As The Economist explained the run-up to the passage of the $787 billion recovery program:
The White House looked at the economic situation, sized up Congress, and took its shot. Unfortunately, the situation was far more dire than anyone in the administration or in Congress supposed..
Output in the third and fourth quarters fell by 3.7% and 8.9%, respectively, not at 0.5% and 3.8% as believed at the time. Employment was also falling much faster than estimated. Some 820,000 jobs were lost in January, rather than the 598,000 then reported. In the three months prior to the passage of stimulus, the economy cut loose 2.2m workers, not 1.8m. In January, total employment was already 1m workers below the level shown in the official data.
Klein points out that "wasn't until this year that the actual number was revealed" for Q4 2008 by the Bureau of Labor Statistics. As The Economist lamented, the Obama administration was "flying blind."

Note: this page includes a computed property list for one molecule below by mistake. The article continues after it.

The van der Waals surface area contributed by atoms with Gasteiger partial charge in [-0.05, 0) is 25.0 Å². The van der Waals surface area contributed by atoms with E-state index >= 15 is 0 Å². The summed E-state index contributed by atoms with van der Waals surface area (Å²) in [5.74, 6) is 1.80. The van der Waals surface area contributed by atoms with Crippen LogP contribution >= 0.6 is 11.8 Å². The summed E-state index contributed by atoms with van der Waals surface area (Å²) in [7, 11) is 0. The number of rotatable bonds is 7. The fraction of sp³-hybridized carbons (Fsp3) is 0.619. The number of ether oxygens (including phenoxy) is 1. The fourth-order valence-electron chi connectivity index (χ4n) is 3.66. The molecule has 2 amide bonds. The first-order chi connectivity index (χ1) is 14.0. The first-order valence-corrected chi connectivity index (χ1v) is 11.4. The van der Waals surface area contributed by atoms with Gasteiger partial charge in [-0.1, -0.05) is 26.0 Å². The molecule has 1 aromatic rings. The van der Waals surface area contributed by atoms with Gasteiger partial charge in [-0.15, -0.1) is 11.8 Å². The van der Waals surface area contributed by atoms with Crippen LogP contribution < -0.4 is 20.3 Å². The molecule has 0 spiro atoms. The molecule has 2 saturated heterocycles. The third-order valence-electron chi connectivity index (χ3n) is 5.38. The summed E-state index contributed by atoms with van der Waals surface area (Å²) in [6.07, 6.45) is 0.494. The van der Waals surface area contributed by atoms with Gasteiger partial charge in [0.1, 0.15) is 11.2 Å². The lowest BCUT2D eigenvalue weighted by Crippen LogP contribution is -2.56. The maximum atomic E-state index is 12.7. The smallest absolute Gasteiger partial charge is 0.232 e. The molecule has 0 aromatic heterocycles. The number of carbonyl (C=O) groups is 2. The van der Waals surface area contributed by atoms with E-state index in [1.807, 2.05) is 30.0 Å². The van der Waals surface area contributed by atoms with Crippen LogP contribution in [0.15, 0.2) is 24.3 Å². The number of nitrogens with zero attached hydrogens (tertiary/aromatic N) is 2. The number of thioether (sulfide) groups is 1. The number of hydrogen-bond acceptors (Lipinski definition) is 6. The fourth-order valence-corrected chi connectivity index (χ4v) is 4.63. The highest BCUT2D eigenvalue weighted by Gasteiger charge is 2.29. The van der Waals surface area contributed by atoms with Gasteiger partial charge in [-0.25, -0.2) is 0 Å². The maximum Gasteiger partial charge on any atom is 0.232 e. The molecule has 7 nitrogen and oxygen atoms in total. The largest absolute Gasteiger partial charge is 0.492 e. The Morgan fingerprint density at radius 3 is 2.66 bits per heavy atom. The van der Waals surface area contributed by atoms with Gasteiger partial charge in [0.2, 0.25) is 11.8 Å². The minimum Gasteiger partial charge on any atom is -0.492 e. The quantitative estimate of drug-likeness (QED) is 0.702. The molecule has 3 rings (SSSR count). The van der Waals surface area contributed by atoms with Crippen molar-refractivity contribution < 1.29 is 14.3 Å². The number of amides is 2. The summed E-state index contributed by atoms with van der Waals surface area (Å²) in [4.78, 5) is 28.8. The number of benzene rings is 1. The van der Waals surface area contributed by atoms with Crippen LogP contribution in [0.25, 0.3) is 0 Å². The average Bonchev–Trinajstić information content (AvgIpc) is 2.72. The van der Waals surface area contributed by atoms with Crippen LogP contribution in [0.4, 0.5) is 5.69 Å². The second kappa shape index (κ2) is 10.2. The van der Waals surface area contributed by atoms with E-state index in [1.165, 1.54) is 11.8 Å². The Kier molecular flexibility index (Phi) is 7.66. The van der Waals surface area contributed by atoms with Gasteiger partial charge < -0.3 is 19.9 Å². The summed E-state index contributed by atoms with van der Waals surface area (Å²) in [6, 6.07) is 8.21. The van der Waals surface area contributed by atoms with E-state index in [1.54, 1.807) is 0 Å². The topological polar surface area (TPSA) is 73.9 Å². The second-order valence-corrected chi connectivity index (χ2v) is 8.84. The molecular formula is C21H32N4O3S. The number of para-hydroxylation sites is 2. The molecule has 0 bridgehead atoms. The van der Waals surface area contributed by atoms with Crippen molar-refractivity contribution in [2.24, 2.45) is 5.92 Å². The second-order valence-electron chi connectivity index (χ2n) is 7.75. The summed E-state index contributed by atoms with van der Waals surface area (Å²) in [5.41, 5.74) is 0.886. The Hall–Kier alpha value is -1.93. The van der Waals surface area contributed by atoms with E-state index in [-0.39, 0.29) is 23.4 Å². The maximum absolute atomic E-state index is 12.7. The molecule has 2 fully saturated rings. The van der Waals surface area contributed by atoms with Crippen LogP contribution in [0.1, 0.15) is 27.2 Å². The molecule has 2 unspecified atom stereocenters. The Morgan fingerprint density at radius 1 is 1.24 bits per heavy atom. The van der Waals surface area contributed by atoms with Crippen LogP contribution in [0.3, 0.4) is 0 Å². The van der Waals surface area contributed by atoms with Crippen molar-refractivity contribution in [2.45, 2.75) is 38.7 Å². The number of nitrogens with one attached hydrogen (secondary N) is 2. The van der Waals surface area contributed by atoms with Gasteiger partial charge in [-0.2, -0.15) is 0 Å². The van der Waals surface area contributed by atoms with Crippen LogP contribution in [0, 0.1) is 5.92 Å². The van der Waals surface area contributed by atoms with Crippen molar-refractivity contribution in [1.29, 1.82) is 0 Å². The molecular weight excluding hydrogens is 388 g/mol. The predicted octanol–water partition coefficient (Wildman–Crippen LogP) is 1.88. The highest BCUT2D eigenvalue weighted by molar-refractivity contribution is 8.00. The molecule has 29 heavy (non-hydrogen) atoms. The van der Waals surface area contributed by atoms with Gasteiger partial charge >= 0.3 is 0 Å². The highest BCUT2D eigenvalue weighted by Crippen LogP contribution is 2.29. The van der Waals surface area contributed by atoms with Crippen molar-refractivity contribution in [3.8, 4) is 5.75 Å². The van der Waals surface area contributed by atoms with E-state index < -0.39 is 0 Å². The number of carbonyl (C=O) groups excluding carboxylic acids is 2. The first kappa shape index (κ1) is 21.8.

Whether the White House should have known the unemployment picture was going to be much, much worse (as Joseph Stiglitz and Jared Bernstein argued) or that the stimulus package itself was too small and too laden with tax breaks (as Paul Krugman warned at the time), there is little question that the American Recovery and Reinvestment Act worked largely as designed. And you don't have to take the CBO's word for it. You can just ask some of John McCain's advisers.
Douglas Holtz-Eakin, former head of the CBO and chief economic adviser to John McCain during the 2008 election, acknowledged the impact of the stimulus. Certainly no fan of either Barack Obama or the design of the ARRA, Holtz-Eakin told Ezra Klein that:
"The argument that the stimulus had zero impact and we shouldn't have done it is intellectually dishonest or wrong. If you throw a trillion dollars at the economy it has an impact, and we needed to do something."